2 AUGUST 1968

Page 1

A cloud over Christendom

The Spectator

Indeed, so outlandish did the Pope's long- awaited decision seem, so repugnant to reason and humanity alike, that the sPECTAIOR felt it right to invite a leading Member of the...

Page 2

The Comrades dig in

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As this issue of the SPECTATOR went to press the fate of Czechoslovakia was still being de- cided behind the closed doors of the village cinema of Cierna on the Tisa. The...


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Pope Paul VI in an encyclical, Humane vitae, forbade every form of contraception and called upon secular authorities to make it illegal. His ruling, openly criticised by many...

Page 3

Hail Biafra

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AFRICAN COMMENTARY AUBERON WAUGH Of the many journalists who have visited Biafra and attempted to give some picture of what British foreign policy is achieving there, I think I...

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Page 7

Dubcek's trump

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CZECHOSLOVAKIA-1 TOM STACEY Prague — It seems you can't beat the Czechs for sang-froid. A week ago they were looking at the Russians with a strained tolerance, then it...

Kremlin on Tisa

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CZECHOSLOVAKIA-2 TIBOR SZAMUELY Will they, won't they? As I write it is still un- certain whether the Russian leaders will take the momentous decision to intervene militarily...

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The case for the encyclical

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THE POPE AND THE PILL 4. WILLIAM GORDON WHEELER William Gordon Wheeler is the Catholic Bishop of Leeds. Roma locuta est: causa finita est. The August- inian phrase seems...

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Safety last

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AFTER HIXON HUMPHREY PALMER and REGINALD STUART Humphrey Palmer is Lecturer in Philosophy at University College, Cardiff, and Reginald Stuart is an express engine driver. The...

Bats in the belfry

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CHRISTOPHER HOLLIS It is announced that the Rev Leonard Birch, Vicar of Bredon, wishes to sell the spire of his church to America. 'We in the Church of England are overburdened...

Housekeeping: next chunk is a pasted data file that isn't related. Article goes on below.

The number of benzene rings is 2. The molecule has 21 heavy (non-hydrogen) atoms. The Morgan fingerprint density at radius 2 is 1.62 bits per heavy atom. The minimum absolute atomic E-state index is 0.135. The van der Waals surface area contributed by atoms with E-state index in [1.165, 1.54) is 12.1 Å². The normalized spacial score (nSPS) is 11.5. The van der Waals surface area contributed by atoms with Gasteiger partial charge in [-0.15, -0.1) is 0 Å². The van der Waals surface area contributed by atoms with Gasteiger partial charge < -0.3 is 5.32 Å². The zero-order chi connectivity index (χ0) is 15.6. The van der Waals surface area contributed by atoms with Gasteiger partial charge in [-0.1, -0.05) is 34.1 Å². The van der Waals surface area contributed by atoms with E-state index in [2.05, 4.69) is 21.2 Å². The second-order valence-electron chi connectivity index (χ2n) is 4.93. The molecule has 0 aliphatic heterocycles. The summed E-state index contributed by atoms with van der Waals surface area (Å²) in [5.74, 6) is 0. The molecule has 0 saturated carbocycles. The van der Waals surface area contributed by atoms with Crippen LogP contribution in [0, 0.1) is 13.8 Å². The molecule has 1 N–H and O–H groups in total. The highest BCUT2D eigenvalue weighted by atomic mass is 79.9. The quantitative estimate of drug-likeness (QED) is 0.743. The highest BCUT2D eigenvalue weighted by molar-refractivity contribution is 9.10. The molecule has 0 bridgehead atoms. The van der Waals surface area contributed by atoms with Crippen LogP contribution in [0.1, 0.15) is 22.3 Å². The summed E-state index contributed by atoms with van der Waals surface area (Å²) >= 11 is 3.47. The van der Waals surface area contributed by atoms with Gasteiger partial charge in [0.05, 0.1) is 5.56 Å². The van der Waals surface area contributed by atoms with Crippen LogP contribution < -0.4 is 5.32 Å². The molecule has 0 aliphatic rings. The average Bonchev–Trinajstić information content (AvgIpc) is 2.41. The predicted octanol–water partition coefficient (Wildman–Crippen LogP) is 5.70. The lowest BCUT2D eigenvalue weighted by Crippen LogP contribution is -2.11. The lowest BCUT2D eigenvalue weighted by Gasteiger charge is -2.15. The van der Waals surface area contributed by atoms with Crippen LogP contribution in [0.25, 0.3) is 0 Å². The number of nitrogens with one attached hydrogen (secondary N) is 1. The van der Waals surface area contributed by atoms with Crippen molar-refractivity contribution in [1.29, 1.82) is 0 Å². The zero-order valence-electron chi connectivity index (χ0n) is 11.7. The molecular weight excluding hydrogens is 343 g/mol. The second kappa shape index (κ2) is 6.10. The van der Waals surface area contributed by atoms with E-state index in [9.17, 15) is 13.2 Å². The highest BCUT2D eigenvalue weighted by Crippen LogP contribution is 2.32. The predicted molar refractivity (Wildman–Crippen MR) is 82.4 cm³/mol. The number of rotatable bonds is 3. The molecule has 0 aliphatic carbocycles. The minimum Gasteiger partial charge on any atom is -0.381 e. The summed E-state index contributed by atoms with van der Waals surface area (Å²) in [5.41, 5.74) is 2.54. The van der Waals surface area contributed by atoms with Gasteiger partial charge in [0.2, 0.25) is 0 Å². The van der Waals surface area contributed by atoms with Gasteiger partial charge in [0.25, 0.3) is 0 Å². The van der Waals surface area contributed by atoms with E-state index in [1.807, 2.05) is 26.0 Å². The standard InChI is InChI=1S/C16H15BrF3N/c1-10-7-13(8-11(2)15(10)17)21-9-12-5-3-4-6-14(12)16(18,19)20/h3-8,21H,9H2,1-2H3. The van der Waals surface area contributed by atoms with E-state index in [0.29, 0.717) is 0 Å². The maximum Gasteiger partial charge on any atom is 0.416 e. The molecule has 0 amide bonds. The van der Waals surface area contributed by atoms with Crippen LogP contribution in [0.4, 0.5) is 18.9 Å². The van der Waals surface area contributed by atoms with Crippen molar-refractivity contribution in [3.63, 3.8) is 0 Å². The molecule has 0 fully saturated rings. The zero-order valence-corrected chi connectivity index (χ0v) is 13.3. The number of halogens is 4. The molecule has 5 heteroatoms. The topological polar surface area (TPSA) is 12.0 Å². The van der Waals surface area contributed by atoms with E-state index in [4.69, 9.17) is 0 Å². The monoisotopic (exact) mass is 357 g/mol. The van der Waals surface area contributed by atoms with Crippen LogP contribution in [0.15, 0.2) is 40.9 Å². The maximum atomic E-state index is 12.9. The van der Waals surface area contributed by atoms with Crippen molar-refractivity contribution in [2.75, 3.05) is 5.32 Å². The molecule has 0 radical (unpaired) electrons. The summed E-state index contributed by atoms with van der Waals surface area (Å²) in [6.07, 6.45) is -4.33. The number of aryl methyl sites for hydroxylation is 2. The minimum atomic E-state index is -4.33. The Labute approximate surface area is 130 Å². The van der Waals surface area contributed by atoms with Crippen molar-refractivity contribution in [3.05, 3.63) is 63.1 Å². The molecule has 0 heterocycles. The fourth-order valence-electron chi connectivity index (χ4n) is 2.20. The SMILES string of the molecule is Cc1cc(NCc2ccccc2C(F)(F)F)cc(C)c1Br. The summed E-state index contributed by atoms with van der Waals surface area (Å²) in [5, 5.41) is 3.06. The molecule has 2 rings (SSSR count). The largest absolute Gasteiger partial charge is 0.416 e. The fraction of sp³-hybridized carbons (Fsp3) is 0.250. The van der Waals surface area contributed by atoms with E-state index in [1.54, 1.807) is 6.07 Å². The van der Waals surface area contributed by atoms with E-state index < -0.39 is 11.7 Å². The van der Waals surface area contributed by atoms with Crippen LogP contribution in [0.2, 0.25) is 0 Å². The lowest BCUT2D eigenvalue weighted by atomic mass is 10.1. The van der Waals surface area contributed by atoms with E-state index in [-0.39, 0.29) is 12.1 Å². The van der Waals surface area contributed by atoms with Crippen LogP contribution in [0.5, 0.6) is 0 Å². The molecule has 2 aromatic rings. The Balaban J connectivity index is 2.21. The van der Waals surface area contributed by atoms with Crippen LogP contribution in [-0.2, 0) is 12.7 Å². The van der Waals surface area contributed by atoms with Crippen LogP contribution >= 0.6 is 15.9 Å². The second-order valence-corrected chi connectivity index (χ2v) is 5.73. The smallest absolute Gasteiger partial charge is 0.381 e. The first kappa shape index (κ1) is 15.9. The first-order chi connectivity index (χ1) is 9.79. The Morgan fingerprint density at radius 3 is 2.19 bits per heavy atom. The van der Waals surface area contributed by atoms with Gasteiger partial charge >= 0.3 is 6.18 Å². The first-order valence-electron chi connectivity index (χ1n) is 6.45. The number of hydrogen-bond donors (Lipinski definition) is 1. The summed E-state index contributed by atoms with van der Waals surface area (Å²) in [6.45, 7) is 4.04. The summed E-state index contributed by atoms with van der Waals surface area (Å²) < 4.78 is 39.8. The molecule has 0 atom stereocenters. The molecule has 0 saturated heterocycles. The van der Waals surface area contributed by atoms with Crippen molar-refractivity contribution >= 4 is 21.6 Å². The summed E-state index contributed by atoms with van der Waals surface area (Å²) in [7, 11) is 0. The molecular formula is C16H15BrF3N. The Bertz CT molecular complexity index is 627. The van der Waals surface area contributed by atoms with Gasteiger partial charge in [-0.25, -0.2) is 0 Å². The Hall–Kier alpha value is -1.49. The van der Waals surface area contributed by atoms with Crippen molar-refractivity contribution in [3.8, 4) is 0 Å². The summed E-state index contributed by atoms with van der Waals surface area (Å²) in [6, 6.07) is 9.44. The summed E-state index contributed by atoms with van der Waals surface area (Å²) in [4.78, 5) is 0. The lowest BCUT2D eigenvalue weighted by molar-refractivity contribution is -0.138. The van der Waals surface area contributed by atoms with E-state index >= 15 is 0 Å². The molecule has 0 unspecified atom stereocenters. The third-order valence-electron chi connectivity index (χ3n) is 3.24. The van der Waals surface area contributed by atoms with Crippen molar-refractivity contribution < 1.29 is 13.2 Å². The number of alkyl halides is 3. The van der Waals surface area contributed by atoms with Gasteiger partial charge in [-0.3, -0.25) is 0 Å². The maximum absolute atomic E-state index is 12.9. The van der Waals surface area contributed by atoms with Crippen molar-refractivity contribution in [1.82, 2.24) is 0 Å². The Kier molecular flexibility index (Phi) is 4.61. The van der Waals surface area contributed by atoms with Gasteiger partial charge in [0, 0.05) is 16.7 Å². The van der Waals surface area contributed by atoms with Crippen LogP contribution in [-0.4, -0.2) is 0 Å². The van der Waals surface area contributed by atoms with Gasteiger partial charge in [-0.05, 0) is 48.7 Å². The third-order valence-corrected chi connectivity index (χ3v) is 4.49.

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STRIX When King Henry VIII met King Francois I in 1520 at the Field of the Cloth of Gold the administrative problems must have been con- siderable; nor can they have been much...

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It's all Greek to me

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PERSONAL COLUMN JOHN ROWAN WILSON I have just come back from a visit to Greece. 1 have been going there for some years, on and off, and it didn't occur to me to change my...

Page 12

1: Religion

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A MORAL PRIMER SIMON RAVEN This is the first of fire weekly extracts from what Simon Raven describes as 'a substantial primer of moral and social instruction for the adolescent...

A hundred years ago From the 'Spectator'. 1 August 1868—The

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Session is at last over, and Mr. Disraeli either thinks, or thinks it well to say, that it has been a singularly successful one, on which the country is to be con- gratulated....

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Rhodesian puzzle

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THE LAW R. A. CLINE The advice given by the Judicial Committee of the Privy Council to the Queen in the Rhodesian appeal—such is the formal description of the constitutional...

Great Scott!

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THE PRESS BILL GRUNDY Like many another Mancunian I have read the Guardian for years. I have been enthusiastic about many of its writers, from Cardus, Bone and Boardman, to...

Page 14

A Balliol man

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TABLE TALK DENIS BROGAN The death on 16 July of Norman Robertson removes one of the most original diplomats of modern times; and also removes from this world one of my closest...

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. . . but leave us still our old nobility!

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BOOKS EDWARD BOYLE Mr Enoch Powell's The House of Lords in the Middle Ages (Weidenfeld and Nicolson 8 guineas), written with the research assistance of Mr Keith Wallis, is a...

Page 17

The Victorian Debate Raymond Chapman (Weidenfeld and Nicolson 42s)

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Venerable views MARTIN SEYMOUR-SMITH Prostitution William Acton (MacGibbon and Kee 75s) Ideas about the nature and quality of Vic- torianism have changed twice during this...

The chosen few

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J. ENOCH POWELL Medieval Parliaments Antonio Marongiu translated and adapted by S. J. Woolf (Eyre and Spottiswoode 70s) The Parlement of Paris J. H. Shennan (Eyre and...

Page 18

The New French Revolution John Ardagh (Seeker and Warburg 84s)